Bisexual Species

by Jason Stotts

Scientific American has a really interesting article up called “Bisexual Species” which deals with the subject of bisexuality in animals that is worth a read.

One thing that I think is seriously inhibiting research in this area is the current idea that there are two rigid categories of sexual orientation: “homosexual” and “heterosexual.” First of all, bisexual is a legitimate category of sexual orientation in humans. In lesser animals, who cannot self-identify with an orientation, it makes no sense to say that they are homosexual or heterosexual (or bisexual). Rather, one should only describe their actions as homosexual or heterosexual. As the article points out, captivity or availability of mates can cause many animals in different species to exhibit homosexual action. However, the animal will again “change orientations” if the conditions change again. This phenomenon is better understandable if we don’t consider the animals to be preset with rigid categories, but rather to have sexual urges and a drive to satisfy these.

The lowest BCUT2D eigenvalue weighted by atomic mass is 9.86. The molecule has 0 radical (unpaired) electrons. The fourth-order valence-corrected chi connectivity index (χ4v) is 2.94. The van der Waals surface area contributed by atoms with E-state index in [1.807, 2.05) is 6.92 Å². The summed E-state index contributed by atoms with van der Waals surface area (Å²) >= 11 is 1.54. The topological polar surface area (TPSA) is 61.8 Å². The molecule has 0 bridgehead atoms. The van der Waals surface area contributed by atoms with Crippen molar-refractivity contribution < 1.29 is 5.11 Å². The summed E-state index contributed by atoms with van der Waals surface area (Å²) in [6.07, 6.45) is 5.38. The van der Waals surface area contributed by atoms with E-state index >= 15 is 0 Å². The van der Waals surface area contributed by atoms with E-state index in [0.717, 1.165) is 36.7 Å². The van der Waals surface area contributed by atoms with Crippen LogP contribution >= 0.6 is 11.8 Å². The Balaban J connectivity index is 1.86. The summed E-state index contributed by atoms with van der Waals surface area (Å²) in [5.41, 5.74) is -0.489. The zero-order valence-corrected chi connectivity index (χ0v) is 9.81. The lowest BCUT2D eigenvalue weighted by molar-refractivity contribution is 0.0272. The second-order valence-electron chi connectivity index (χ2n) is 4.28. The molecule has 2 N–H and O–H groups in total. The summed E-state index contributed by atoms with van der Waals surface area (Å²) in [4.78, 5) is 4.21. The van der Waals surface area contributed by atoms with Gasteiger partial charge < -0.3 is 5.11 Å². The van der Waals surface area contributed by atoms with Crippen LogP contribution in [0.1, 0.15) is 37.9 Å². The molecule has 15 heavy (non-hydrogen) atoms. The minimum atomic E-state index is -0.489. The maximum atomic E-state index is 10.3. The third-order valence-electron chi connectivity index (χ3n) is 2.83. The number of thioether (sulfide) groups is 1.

Indeed, research in humans also makes this same point about sexual adaptability: that situational contexts can “alter” someone’s sexual orientation. For example, it’s well known that in situations where there are only others of the same sex (prison, the military, etc) that individuals will exhibit homosexual tendencies, even if this individual has never shown these tendencies before or if they will never show them again (after the context has changed). While sexual orientation may be helpful to think of how a person chooses to express their overall sexual attractions, I think that a Kinsey type fluid scale is the most accurate way to truly describe a person’s sexuality as it can account for the nuances that are closer to the ways in which people actually experience their sexuality.

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